would that mean that they would be redistributing their XRP through market makers?

It is important to think of XRP as a cryptoCURRENCY in this regard. So yes, if an XRP market making incentive was implemented, then XRP currency in Ripple's holdings would make its way to and through market makers. But then you need to realize that makes perfect sense, because it is those Market Makers who are allowing the payment senders and receivers to actually use XRP as a CURRENCY.  And it is being used as a CURRENCY that will give XRP the majority of its future value.

Edited by BobWay

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47 minutes ago, BobWay said:

So you if you think, "What happens if we give the Market Maker an additional 5 cents if they complete the above transaction via the XRP path? 

Five cents of USD that Ripple got by an earlier selling of XRP?  Or five cents worth of XRP that the MM didn’t have to buy?  Both ways exert a tiny downward price pressure...  the first by the original sale of XRP, and the second by a reduced need to buy XRP..

Bob how do you think this tiny downward pressure compares in scale to the upward pressures you’ve mentioned above?

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3 hours ago, BobWay said:

Given the price of XRP didn't change over that trading period, then both of those represent the same 16.6% return on Mark's investment. ($33,333 profit on $200,000 investment)  If the price of XRP increased, then the first line represents more value than the second.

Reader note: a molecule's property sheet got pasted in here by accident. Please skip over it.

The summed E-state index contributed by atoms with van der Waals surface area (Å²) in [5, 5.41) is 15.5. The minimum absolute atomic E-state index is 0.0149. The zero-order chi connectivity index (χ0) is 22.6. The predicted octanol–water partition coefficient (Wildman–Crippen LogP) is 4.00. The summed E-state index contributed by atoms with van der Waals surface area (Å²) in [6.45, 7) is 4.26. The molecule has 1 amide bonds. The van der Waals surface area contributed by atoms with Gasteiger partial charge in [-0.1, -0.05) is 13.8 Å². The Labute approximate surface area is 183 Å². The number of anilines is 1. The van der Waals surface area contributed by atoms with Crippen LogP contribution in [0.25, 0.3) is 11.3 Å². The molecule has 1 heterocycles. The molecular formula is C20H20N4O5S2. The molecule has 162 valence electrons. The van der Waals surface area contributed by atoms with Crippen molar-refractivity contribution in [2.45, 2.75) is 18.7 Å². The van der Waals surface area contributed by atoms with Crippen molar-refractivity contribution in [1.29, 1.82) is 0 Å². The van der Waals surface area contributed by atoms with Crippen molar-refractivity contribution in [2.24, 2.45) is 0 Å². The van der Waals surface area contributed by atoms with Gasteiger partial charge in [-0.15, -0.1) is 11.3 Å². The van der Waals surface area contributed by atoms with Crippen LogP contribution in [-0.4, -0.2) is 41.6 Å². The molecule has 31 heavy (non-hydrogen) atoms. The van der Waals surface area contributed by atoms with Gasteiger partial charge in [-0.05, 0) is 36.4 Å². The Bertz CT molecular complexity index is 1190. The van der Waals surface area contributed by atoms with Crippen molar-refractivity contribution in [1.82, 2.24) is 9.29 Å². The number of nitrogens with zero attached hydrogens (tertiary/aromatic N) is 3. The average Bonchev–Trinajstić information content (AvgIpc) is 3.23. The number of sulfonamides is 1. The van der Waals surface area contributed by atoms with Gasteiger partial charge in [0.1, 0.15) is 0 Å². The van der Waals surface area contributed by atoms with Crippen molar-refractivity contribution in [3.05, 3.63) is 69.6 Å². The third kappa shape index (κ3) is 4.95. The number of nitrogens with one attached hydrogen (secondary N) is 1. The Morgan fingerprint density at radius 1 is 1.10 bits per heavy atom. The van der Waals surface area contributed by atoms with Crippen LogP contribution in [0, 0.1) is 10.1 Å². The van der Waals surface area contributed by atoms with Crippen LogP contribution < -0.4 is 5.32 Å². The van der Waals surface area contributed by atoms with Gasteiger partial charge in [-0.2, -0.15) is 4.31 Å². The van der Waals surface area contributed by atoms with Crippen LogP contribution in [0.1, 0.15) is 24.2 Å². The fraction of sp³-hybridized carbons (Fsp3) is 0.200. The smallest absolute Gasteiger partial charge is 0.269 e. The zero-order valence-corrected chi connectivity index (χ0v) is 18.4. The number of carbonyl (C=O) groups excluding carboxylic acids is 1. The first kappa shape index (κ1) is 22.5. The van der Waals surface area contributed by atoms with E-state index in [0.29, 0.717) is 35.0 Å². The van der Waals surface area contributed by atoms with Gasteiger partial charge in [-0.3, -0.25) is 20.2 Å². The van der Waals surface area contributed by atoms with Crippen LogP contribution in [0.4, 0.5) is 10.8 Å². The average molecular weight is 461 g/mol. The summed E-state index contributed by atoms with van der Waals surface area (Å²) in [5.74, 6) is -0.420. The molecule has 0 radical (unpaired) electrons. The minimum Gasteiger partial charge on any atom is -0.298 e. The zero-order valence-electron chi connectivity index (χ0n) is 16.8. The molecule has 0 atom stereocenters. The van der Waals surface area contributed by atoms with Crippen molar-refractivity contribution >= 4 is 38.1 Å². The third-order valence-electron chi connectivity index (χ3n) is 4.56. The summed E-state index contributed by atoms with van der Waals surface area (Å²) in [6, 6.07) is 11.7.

With returns like that I would not be surprised if "Forex traders" could become the new "market makers" The average Forex monthly return is between 1 to 10 per cent per month, becoming a market maker could offer more returns . Its also great to have Miguel Vias  head of XRP markets at Ripple. "In his new role, Vias will utilize his considerable expertise building liquidity for new financial products by working with market makers, traders, investors and exchanges to strengthen the XRP markets and set the stage for large-scale institutional adoption" .

 

Could you speculate (from ripple insights) why Miguel Vias  understanding of precious metals, especially when it comes to market structure, will be ever more helpful as we increase the access to, and liquidity of, XRP. Thanks @BobWay  :)

 

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4 hours ago, BobWay said: